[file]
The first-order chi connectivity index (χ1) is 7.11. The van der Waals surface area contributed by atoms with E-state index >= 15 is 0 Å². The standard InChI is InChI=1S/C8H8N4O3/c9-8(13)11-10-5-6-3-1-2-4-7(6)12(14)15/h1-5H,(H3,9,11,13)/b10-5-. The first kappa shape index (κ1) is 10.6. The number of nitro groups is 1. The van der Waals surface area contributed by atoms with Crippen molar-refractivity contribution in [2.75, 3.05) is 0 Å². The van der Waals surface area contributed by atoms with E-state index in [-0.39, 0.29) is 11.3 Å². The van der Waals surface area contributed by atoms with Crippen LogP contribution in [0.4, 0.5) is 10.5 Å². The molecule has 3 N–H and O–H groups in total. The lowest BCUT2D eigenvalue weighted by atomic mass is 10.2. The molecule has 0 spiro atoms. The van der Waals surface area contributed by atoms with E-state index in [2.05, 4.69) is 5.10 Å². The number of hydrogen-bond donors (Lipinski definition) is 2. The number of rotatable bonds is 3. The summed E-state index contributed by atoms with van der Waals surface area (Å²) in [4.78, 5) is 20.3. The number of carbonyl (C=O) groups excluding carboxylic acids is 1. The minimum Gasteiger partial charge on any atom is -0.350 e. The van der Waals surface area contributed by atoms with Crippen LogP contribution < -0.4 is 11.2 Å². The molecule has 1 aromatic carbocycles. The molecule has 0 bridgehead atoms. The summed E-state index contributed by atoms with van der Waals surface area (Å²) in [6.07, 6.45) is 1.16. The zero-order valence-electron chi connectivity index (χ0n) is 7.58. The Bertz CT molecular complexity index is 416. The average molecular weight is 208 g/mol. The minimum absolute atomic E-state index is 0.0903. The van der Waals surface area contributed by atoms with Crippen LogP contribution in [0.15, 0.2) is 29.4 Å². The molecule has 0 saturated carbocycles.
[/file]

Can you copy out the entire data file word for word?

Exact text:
The first-order chi connectivity index (χ1) is 7.11. The van der Waals surface area contributed by atoms with E-state index >= 15 is 0 Å². The standard InChI is InChI=1S/C8H8N4O3/c9-8(13)11-10-5-6-3-1-2-4-7(6)12(14)15/h1-5H,(H3,9,11,13)/b10-5-. The first kappa shape index (κ1) is 10.6. The number of nitro groups is 1. The van der Waals surface area contributed by atoms with Crippen molar-refractivity contribution in [2.75, 3.05) is 0 Å². The van der Waals surface area contributed by atoms with E-state index in [-0.39, 0.29) is 11.3 Å². The van der Waals surface area contributed by atoms with Crippen LogP contribution in [0.4, 0.5) is 10.5 Å². The molecule has 3 N–H and O–H groups in total. The lowest BCUT2D eigenvalue weighted by atomic mass is 10.2. The molecule has 0 spiro atoms. The van der Waals surface area contributed by atoms with E-state index in [2.05, 4.69) is 5.10 Å². The number of hydrogen-bond donors (Lipinski definition) is 2. The number of rotatable bonds is 3. The summed E-state index contributed by atoms with van der Waals surface area (Å²) in [4.78, 5) is 20.3. The number of carbonyl (C=O) groups excluding carboxylic acids is 1. The minimum Gasteiger partial charge on any atom is -0.350 e. The van der Waals surface area contributed by atoms with Crippen LogP contribution < -0.4 is 11.2 Å². The molecule has 1 aromatic carbocycles. The molecule has 0 bridgehead atoms. The summed E-state index contributed by atoms with van der Waals surface area (Å²) in [6.07, 6.45) is 1.16. The zero-order valence-electron chi connectivity index (χ0n) is 7.58. The Bertz CT molecular complexity index is 416. The average molecular weight is 208 g/mol. The minimum absolute atomic E-state index is 0.0903. The van der Waals surface area contributed by atoms with Crippen LogP contribution in [0.15, 0.2) is 29.4 Å². The molecule has 0 saturated carbocycles.